Posted on 09 April 2011.
By John Earl
Surf City Voice
Note: This is the first of a series of occasional articles about the history of development and redevelopment in Huntington Beach over the past 30 years.
During the March 7 HB City Council meeting, member Keith Bohr praised the success of downtown redevelopment.
There are “challenges with alcohol” there, he said, referring to the city’s infamously high DUI rate—1st place in its size range in the state and 7th out of all California cities, but those challenges show that we are “victims of our success.”
People who tell him that they prefer downtown the way it used to be must have a “selective memory,” he said, or are remembering the “Beaver days,” referring to the idyllic community that existed downtown in the 50s and 60s but perished in subsequent economic decline.
“I’ve been around since 87,” Bohr reminisced, going back to his days as a city planner. “There were a lot of boarded up ground-floor retail stores [downtown]. There was a former deputy sheriff arrested for running a teenage prostitution ring out of the upstairs of the 200 block of Main Street, where the parking structure is now. There were devil worshippers living there in the single-room occupancies. I think Huntington Beach has improved a lot every year.”
True, downtown Huntington Beach was badly in need of repair, both structurally and socially, 24 years ago—although Bohr’s story about devil worshippers is more urban legend than fact (more on that later).
The city’s population had grown from around 11,000 in 1960 to around 176,000 in 1983—when downtown redevelopment officially kicked off. In an interview with this reporter published in the Nov. 13, 1987 issue of the Huntington Beach News, the new City Administrator, Paul Cook, commented on the aftermath of the population explosion of the early 60s.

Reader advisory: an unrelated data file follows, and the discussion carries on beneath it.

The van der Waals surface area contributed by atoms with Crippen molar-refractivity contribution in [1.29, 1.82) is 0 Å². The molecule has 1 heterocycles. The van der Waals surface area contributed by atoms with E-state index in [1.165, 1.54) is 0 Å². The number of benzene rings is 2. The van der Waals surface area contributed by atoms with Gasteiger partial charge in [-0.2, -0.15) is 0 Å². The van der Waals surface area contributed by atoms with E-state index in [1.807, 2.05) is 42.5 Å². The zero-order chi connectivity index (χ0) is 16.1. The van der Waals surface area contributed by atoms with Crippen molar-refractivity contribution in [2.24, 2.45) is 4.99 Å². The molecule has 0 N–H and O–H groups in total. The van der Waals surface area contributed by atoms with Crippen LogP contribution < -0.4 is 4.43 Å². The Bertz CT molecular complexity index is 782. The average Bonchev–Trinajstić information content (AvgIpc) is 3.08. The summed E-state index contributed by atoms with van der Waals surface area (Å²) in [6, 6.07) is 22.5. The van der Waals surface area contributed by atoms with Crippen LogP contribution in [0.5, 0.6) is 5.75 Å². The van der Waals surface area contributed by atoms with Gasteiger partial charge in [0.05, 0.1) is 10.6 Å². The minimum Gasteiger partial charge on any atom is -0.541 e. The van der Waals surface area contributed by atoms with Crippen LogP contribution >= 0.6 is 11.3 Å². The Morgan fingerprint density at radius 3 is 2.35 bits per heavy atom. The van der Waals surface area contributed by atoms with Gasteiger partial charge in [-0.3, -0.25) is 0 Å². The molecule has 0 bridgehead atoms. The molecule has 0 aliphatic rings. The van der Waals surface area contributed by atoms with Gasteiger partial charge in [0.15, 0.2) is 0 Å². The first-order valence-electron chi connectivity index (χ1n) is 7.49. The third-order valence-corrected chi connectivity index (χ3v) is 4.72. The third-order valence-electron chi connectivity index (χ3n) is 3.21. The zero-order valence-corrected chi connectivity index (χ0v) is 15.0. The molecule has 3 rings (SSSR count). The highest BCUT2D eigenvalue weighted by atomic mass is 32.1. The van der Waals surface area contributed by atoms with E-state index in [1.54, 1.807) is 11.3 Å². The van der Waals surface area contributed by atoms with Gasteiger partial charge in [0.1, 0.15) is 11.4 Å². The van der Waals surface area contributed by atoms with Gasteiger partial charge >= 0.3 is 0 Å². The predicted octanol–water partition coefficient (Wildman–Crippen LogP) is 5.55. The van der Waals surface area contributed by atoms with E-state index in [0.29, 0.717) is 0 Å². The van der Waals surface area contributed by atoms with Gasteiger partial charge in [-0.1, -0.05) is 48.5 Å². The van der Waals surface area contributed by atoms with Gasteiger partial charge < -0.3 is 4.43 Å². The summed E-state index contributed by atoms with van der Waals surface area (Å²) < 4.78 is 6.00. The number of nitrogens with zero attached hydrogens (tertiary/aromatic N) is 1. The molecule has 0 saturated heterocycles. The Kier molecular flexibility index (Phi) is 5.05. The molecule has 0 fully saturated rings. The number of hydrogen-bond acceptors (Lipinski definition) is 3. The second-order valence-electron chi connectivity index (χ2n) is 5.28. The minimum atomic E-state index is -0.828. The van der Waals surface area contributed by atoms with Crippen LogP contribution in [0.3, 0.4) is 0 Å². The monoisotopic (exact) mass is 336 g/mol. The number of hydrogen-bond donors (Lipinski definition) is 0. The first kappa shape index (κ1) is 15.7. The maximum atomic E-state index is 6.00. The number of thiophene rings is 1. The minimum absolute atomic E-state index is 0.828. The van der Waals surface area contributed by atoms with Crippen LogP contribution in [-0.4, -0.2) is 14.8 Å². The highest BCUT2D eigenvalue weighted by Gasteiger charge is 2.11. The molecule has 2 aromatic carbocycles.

“Basically, the city grew and there just isn’t enough density to keep it [downtown] going on its own,” he explained.
Before that change, the city’s small population was centered on Main Street, so that’s where people shopped. “So they [downtown businesses] had a captive audience. As the city grew and the shopping center at Five Points went up, as well as other shopping centers, the competition grew too great for Main Street,” Cook explained.
Progress in other areas of the city brought economic failure and boarded up buildings to the downtown.
Transients frequented the area and lived in some of those buildings, including the old Surf Theater that closed its doors in 1986. There was a lot full of junk cars and drug deals were easy to come by downtown.
Fifty-one buildings that hadn’t been upgraded for earthquake safety—some were built in the 1920s and 30s—speckled the area.
The downtown’s bad reputation only made it harder for the remaining businesses to survive. Landowners, business owners, city residents and city planners all agreed that something had to be done, but agreeing on a plan was another thing.
Under the direction of City Administrator Charles Thompson and the city council (also acting as the redevelopment agency), the city’s first solution was to turn downtown into a tourist destination. A “first-rate, high-quality hotel” with 300 rooms, a 40,000 square-foot conference room and a 20,000 square-foot public plaza located on the south corner of PCH and Main(on 10 lots sold to the developer for $1.00 apiece) was part of the plan.
But that plan had its obstacles. A news story in the Register bragged that “Several hotel chains are now actively interested in the project.” In fact, not a single hotel company was interested. So city planners downsized the project into a 150-180 room hotel that also never appeared at that location.